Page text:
Devil Sold His Soul – ‘Loss’

By Dave Stewart

London’s ambient metalcore pioneers Devil Sold His Soul have been quiet for a very long time. Having released a couple of mouth-watering singles a few years ago, 2021 marks seven years since they released their ‘Belong Betray’ EP and an even lengthier fourteen years since their genre-defining album ‘A Fragile Hope’. This is also the year they return with their highly anticipated fourth full length record ‘Loss’, and as soon as you begin listening you’ll forget they were ever gone at all.

For the fans that want the familiar taste of huge walls of guitars and venomous vocals interwoven with moments of pure bliss and tranquility, you won’t be disappointed. Album opener ‘Ardour’ proves that they’re picking up exactly where they left off, toying with textures and tones to create an impact that’s both hard-hitting and velvety on contact. ‘Acrimony’ expands on those textures, wielding a lingering darkness that contrasts the elegant and captivating melodies with electrifying results.

There are songs here that really sweep you off your feet, whisking you away to somewhere serene and beautiful where you can float in the calm waters they’ve created. ‘Witness Marks’ is a prime example of this, flowing in and out of ambience like the tide as the dual vocal performance of Ed Gibbs and Paul Green glides over you. The undeniable epic surges within ‘But Not Forgotten’ create a similar effect too, the dynamics changing gear in all the right places to create intense spine-tingling shivers.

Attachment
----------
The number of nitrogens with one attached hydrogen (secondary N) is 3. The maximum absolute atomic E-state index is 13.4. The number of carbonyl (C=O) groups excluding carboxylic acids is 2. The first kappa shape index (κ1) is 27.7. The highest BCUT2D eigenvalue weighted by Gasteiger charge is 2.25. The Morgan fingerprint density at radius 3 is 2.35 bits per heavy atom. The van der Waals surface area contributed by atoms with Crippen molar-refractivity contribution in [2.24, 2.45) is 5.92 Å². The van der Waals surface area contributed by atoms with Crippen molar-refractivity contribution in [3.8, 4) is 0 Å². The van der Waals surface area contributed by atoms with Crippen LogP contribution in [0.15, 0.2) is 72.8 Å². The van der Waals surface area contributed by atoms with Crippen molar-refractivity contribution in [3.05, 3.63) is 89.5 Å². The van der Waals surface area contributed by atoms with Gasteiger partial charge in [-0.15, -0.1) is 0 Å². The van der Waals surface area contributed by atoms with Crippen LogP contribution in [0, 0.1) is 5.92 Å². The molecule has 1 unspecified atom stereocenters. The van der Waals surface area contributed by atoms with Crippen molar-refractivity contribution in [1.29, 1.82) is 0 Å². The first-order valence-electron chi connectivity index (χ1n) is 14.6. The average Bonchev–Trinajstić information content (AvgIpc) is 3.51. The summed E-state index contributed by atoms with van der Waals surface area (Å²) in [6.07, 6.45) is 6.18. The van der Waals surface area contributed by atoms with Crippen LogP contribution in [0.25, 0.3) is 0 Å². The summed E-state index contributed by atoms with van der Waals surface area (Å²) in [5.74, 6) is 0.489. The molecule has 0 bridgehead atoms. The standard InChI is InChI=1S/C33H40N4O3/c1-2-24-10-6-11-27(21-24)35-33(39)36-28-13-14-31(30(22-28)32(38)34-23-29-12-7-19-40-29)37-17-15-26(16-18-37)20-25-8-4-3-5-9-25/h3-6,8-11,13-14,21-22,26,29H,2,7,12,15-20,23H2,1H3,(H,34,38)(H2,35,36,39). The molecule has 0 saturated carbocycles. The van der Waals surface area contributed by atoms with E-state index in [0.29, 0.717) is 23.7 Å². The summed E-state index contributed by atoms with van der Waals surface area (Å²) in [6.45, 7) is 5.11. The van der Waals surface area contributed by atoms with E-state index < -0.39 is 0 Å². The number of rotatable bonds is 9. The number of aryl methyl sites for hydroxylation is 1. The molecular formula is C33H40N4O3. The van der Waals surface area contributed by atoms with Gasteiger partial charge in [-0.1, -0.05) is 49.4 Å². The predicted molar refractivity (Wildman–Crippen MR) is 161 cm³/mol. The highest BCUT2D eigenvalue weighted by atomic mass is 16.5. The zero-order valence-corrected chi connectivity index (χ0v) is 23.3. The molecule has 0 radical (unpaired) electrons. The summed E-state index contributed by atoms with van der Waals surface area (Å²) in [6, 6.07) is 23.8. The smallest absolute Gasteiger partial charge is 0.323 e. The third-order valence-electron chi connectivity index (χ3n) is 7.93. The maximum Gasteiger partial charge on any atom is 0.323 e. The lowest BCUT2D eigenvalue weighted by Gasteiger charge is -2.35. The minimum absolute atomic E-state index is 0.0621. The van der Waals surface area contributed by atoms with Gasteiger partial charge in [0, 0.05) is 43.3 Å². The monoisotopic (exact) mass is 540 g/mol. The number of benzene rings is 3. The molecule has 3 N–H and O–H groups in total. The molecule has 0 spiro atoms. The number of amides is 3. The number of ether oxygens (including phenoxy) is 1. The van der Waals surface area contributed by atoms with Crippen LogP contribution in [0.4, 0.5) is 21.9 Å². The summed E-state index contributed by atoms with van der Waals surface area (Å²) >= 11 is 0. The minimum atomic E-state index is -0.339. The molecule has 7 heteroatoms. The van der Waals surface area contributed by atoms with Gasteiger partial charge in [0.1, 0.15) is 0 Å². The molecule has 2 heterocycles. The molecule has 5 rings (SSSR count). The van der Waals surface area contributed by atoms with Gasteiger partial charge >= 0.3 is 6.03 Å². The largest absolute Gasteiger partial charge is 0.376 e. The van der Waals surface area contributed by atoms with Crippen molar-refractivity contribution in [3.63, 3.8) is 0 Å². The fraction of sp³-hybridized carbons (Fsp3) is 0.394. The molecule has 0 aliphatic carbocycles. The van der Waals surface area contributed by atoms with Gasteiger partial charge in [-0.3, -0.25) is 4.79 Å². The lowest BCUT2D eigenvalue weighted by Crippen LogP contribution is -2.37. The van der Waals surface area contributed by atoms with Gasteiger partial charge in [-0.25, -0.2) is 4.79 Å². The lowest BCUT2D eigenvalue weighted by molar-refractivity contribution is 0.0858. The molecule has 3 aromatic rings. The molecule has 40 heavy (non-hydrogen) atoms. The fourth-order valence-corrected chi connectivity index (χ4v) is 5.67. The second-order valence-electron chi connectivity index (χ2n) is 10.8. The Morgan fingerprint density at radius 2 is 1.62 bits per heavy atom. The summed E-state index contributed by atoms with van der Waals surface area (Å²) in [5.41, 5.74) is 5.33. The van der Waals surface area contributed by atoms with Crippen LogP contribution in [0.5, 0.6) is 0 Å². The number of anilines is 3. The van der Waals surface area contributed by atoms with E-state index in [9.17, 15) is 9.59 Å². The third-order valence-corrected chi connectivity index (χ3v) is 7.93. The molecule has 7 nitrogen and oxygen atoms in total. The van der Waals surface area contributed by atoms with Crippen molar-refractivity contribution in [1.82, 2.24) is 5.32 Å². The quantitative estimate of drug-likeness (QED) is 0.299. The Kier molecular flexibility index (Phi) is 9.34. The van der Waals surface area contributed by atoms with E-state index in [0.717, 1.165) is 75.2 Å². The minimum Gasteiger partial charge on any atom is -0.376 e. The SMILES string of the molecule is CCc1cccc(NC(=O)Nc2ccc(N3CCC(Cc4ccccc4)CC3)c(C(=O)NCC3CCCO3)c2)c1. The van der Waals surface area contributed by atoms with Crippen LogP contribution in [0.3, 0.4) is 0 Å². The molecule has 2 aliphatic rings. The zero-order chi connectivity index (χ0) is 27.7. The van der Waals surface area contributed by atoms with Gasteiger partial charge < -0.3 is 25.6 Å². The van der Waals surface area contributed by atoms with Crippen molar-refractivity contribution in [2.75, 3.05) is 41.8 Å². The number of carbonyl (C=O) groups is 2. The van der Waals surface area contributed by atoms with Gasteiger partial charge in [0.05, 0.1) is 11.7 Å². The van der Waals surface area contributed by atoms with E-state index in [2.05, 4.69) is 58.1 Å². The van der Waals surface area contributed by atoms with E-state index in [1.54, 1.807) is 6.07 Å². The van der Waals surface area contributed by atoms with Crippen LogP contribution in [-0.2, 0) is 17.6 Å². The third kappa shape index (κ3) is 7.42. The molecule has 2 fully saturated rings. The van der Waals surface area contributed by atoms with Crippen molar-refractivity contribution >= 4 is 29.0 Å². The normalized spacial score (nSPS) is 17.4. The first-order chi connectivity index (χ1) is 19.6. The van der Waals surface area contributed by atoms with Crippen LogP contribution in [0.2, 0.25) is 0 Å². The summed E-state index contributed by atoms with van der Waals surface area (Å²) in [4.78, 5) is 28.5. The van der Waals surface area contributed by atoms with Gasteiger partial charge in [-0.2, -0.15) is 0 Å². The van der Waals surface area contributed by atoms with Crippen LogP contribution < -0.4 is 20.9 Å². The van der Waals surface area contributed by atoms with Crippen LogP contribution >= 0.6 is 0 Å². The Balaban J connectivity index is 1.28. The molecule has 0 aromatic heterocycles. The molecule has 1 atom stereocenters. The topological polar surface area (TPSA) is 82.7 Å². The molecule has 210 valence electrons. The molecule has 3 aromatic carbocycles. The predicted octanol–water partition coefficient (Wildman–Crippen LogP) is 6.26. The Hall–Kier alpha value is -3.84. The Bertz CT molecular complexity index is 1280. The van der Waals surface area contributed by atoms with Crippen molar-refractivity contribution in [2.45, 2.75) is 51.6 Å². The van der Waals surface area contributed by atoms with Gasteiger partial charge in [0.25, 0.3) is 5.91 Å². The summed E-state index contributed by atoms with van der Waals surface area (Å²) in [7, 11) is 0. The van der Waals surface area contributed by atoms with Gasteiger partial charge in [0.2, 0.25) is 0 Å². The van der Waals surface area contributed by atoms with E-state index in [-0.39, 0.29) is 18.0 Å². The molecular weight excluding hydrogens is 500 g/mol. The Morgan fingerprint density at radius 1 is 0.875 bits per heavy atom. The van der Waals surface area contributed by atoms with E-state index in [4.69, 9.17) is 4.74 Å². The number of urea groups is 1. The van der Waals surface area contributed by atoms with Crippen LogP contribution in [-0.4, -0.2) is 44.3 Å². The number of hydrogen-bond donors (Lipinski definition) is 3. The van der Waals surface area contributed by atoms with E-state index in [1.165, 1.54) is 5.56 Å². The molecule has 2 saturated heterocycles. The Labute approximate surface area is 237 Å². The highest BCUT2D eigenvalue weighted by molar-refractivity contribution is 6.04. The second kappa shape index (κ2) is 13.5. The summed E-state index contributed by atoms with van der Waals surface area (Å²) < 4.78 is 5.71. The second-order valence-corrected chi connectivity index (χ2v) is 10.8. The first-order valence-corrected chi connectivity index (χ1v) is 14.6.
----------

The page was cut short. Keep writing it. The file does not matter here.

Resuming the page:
This kind of ambient-metalcore weight is exactly what you’d expect from the band and this record certainly delivers it, but there are so many intricacies in the details of this record that make it so much more than their first record back after a long break. This is the beginning of their evolution into something even greater.

A couple of welcome surprises are on show here too, showing that they’re still evolving and exploring new avenues within their world. ‘The Narcissist’ is one of their heaviest songs to date, boasting an endearing yet unsettling dissonance that sits beneath the bellowing guitar work of Jonny Renshaw and Rick Chapple. ‘Burdened’ and ‘Tateishi’ both turn up the tempo dial to speeds that they haven’t really touched before, embracing a dose of frenzied energy into their often reposeful formula.

The album closer and title track is the real star of the show here though, rounding things out in the most stunning and soul-stirring way. Imbued with an abundance of emotion, the power of which is heightened by the delicate pianos and strings, it slowly gains momentum before throttling towards a colossal crescendo that rockets everything skyward, providing an astonishing view of everything that they’ve built throughout their career. They are masters of their craft and this record shows that with indisputable ease. This isn’t just a return to form – this is a reclaiming of their place at the top of the pile, and they’re seemingly only just getting started.

Their time away has been frustratingly long but it was clearly well spent, as this record shows them on top form. There’s tonnes of characteristics that you’d expect from a Devil Sold His Soul album carefully dotted with plenty of moments that you wouldn’t, creating a sound that satisfies your nostalgia whilst stirring an excitement in their continued development. ‘Loss’ is a perfect blend of their classic, well-established sound, spliced with modern twists that places them back to the top of the deck with ease. Here’s to hoping that we won’t be left in waiting so long for the next album.


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